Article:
Following a campaign funded by Highways England to catch dangerous drivers, the severity of the issue has been highlighted. The most common causes of dangerous driving, among the 4,176 drivers who were caught, were driving without a seatbelt, speeding and using a mobile phone.

With driving whilst using a hand-held phone highlighted as the most common driving offence, the campaign caught 2,508 drivers – this was the most common dangerous driving offence despite new driving laws increasing the penalty to six points on your driving license and a minimum £200 fine.

Dangerous driving and human error are the main contributors to road traffic accidents across the globe, and now it has also been reported that some of the first autonomous vehicles driven on roads have been involved in incidents whereby other vehicles, driven by humans, have been at fault. Used van retailer, Van Monster, analyses the statistics of how dangerous our roads are today and discuss if the evolution of autonomous vehicles could be the answer to improving road safety.

How unsafe are our roads?

Worryingly, while dangerous driving continues to rise, the RAC reported that there are actually fewer traffic police on the roads. In 2014, there were 27% fewer traffic police on the roads in England and Wales compared to figures from 2010 – which the RAC believe directly links with the increase in road death figures in 2014. With fewer police to catch dangerous drivers, the prevention rate is significantly affected. According to Antonio Avenoso, executive director of the ETSC, “cuts to police enforcement are doubly damaging… 26,000 are still dying each year on our roads, and the numbers will not start to decrease again without concerted action.”

The Highways England campaign however, encouraged police forces to get involved. 28 police forces took part in the campaign with over 5,039 offences reported involving a total of 4,176 drivers. Of those offences, there were a total of 133 prosecutions for serious dangerous driving offences, whilst police officers noted that they had to give verbal advice or warnings to 388 drivers, issued 838 penalty notices and filed 3,318 traffic offence reports.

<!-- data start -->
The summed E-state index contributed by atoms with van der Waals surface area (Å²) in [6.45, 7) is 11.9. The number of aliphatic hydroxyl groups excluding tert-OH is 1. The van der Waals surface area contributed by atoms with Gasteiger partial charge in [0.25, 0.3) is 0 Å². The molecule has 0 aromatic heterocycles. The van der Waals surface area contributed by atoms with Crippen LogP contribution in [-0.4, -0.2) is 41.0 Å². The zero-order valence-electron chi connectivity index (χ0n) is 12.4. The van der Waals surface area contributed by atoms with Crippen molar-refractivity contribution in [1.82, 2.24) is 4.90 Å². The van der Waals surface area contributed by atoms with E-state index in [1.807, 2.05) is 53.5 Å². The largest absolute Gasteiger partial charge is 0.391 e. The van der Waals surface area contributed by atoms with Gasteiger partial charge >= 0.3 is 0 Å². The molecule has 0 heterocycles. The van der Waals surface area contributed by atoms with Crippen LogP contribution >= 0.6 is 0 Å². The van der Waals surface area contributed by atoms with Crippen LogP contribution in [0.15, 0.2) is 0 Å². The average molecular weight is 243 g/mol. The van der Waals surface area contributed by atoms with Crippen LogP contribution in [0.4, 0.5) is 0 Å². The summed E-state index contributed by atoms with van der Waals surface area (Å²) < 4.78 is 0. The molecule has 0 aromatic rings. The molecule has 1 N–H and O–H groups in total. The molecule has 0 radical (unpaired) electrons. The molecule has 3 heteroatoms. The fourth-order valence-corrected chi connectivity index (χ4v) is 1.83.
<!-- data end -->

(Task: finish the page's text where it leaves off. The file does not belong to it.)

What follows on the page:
Despite stricter penalties, driving whilst using a hand-held mobile phone remains the most common driving offence – and unfortunately, it is also potentially one of the most dangerous offences. Statistics have shown that this is directly linked to on average two deaths on the roads every month. At least 124 people have lost their lives in road traffic accidents involving mobile phone usage in the past five years – and 521 people have suffered serious injuries.

Whilst these figures are shocking – the UK appears to have some of the safest roads in Europe. Comparing the number of road deaths across countries in Europe, only Sweden had a lower rate than the UK. And could they be about to get even safer?

An autonomous solution

Autonomous technology has already arrived – modern day vehicles already have some types of self-driving features and some countries and companies are already in the process of trialling vehicles that do not require a human driver.

By eliminating the human driver from behind the wheel and taking away their control, could our roads become the safest they have ever been? Vehicles which never exceed the speed limit, stop at every traffic light and give way to road markings and follow all road rules perfectly – sounds perfect, right? It has the potential to revolutionise the automotive industry and make it safer than ever before.

Recent reports have revealed that some of the first autonomous vehicles driving on the roads have been involved in road traffic accidents with other vehicles on the roads. A self-driving shuttle in Las Vegas had only been on the road for around an hour when it collided with a large delivery truck driven by a human driver. The accident was confirmed by the AAA as being the truck driver’s fault. With this example not the only incident, this success of the technology is reliant on the technology rolling out across all roads to fully eliminate the human driver.

California has experienced 43 incidents with autonomous vehicles. According to Mike Ramsey, an analyst at Gartner who specializes in advanced automotive technologies, this is because “they don’t drive like people. They drive like robots. They’re odd and that’s why they get hit.”

Autonomous technology is programmed to follow the road laws perfectly, and take into consideration all road signs and markings. Human drivers however are not used to the style of driving. You could say, they drive too well. For autonomous vehicles to truly contribute to making our roads safer, they must be able to integrate themselves better with human drivers on the road. Companies designing autonomous vehicles must find the right balance between emulating human driving behaviour whilst eliminating human mistakes.

We can expect to see further developments for autonomous technology is to replace the human driving counterpart. Whilst the cars themselves are trained to follow road rules perfectly, human drivers are not as well-trained. The technology needs to be capable of adapting to drivers around them to prevent future incidents caused by human error or reckless driving.

Sources
  • https://www.commercialfleet.org/news/truck-news/2017/11/03/watch-highways-england-s-unmarked-hgv-catches-4-000-dangerous-mobile-using-drivers
  • https://www.gov.uk/using-mobile-phones-when-driving-the-law
  • https://fullfact.org/news/are-uk-roads-among-europes-safest/
  • http://www.thisismoney.co.uk/money/cars/article-3650973/Britain-second-safest-roads-Europe-European-Safety-Transport-Council-reveals.html
  • https://www.theverge.com/2017/11/8/16626224/las-vegas-self-driving-shuttle-crash-accident-first-day
  • http://www.thedrive.com/sheetmetal/15023/autonomous-cars-are-getting-into-accidents-because-they-drive-too-well